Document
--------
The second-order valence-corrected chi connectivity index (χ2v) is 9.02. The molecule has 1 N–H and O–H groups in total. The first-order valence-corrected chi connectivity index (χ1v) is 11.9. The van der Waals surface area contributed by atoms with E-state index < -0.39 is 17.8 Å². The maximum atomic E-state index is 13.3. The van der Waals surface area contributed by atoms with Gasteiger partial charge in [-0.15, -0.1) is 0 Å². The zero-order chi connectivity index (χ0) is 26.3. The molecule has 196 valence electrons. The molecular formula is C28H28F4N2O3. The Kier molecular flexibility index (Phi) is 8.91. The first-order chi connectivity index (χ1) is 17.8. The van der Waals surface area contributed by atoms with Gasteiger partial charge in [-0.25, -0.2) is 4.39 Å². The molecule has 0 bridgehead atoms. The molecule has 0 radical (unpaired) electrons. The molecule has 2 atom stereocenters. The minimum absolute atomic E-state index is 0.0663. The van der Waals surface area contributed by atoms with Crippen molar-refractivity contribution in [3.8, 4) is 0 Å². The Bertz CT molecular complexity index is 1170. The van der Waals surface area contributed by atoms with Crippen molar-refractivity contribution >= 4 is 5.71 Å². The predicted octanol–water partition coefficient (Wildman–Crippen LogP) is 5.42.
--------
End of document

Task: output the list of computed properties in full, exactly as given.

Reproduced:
The second-order valence-corrected chi connectivity index (χ2v) is 9.02. The molecule has 1 N–H and O–H groups in total. The first-order valence-corrected chi connectivity index (χ1v) is 11.9. The van der Waals surface area contributed by atoms with E-state index < -0.39 is 17.8 Å². The maximum atomic E-state index is 13.3. The van der Waals surface area contributed by atoms with Gasteiger partial charge in [-0.15, -0.1) is 0 Å². The zero-order chi connectivity index (χ0) is 26.3. The molecule has 196 valence electrons. The molecular formula is C28H28F4N2O3. The Kier molecular flexibility index (Phi) is 8.91. The first-order chi connectivity index (χ1) is 17.8. The van der Waals surface area contributed by atoms with Gasteiger partial charge in [-0.25, -0.2) is 4.39 Å². The molecule has 0 bridgehead atoms. The molecule has 0 radical (unpaired) electrons. The molecule has 2 atom stereocenters. The minimum absolute atomic E-state index is 0.0663. The van der Waals surface area contributed by atoms with Crippen molar-refractivity contribution in [3.8, 4) is 0 Å². The Bertz CT molecular complexity index is 1170. The van der Waals surface area contributed by atoms with Crippen molar-refractivity contribution >= 4 is 5.71 Å². The predicted octanol–water partition coefficient (Wildman–Crippen LogP) is 5.42.